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Cleveland State University Library News Topic: Remembering George Dallas, the "Thanksgiving Santa Claus"

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Remembering George Dallas, the "Thanksgiving Santa Claus"

2012-11-08 10:59:16

Mr. and Mrs. George Dallas
Mr. & Mrs. George Dallas handing out
Thanksgiving lunch boxes, 1928.

Beginning in 1924 and well through the Great Depression years, successful Cleveland restaurateur, George Dallas, provided a free Thanksgiving meal to thousands of unfortunate Clevelanders who were facing hard times.

Dubbed the "Samaritan of West 3rd" and the "Thanksgiving Santa Claus" by the Plain Dealer, Dallas, his wife, Alma, and his daughter, Marie, would arrive at their restaurant at 1363 W. 3rd Street and would begin preparing for the presentation of the thousands of boxes containing sandwiches, dessert, fruit and coffee. In 1929, Dallas' "grocery list" for all of the meal boxes he made that year included 200 lbs. of bologna, 210 lbs. of special sausage, 350 lbs. of goose liver, 112 fresh hams, 96 turkeys, 16 barrels of apples, 22 barrels of oranges, 1,200 loaves of bread, and 2,000 cakes. The number of people he served grew each year until in 1932, Dallas fed 10,000 people in Public Hall.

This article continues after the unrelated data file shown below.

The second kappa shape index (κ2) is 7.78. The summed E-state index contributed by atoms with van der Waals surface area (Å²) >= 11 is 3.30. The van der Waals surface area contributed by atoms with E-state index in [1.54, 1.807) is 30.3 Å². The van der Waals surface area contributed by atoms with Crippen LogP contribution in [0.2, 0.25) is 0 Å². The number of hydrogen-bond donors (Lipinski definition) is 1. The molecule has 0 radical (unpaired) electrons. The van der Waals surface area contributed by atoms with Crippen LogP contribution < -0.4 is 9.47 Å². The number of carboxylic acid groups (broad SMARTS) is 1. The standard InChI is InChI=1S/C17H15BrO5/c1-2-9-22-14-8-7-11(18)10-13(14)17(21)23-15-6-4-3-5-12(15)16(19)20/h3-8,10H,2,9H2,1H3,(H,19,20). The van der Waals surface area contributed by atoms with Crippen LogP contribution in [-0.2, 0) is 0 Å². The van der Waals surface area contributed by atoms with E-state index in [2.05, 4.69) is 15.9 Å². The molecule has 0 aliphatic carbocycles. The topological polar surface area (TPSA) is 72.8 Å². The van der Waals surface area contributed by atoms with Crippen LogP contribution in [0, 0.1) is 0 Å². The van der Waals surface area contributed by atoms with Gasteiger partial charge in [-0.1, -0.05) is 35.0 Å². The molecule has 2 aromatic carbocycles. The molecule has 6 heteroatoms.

Over the years, the Plain Dealer has offered a couple of different accounts about what initially inspired George Dallas to provide his annual free Thanksgiving meal. In a Nov. 24, 1929 article, Dallas, himself states that "the idea came to me in a dream once,"(p. 12A) while an article from November 22, 1930 issue says:

Dallas came from America as an immigrant from Greece when he was 12 years old and penniless and hungry, was turned down when he asked someone for food. He vowed then he would never refuse a hungry man a dinner if it was in his power to give him one. (p. 15, col. 4)

Finally, George Dallas' obituary from the December 25 1952 P.D. gives the following account:

Mr. Dallas came to Cleveland from Athens, Greece, as a boy of 9. He was supposed to meet an uncle here, but the latter had returned to Greece. So the boy found himself homeless and hungry on Thanksgiving Day. That was the inspiration for feeding unfortunates on that holiday. (p. 27, col. 1)

No matter the reason, George Dallas summed it up well when he said, "People say 'Why do you do it, George?' but I say 'I work hard, I make money -- but you can't take your money out of this world with you. This is what I like to do with it.'"

See more photos of the "Thanksgiving Santa Claus"


Posted 2012-11-08 10:59:16 by Lauren_Felder.

Categories: Cleveland Memory.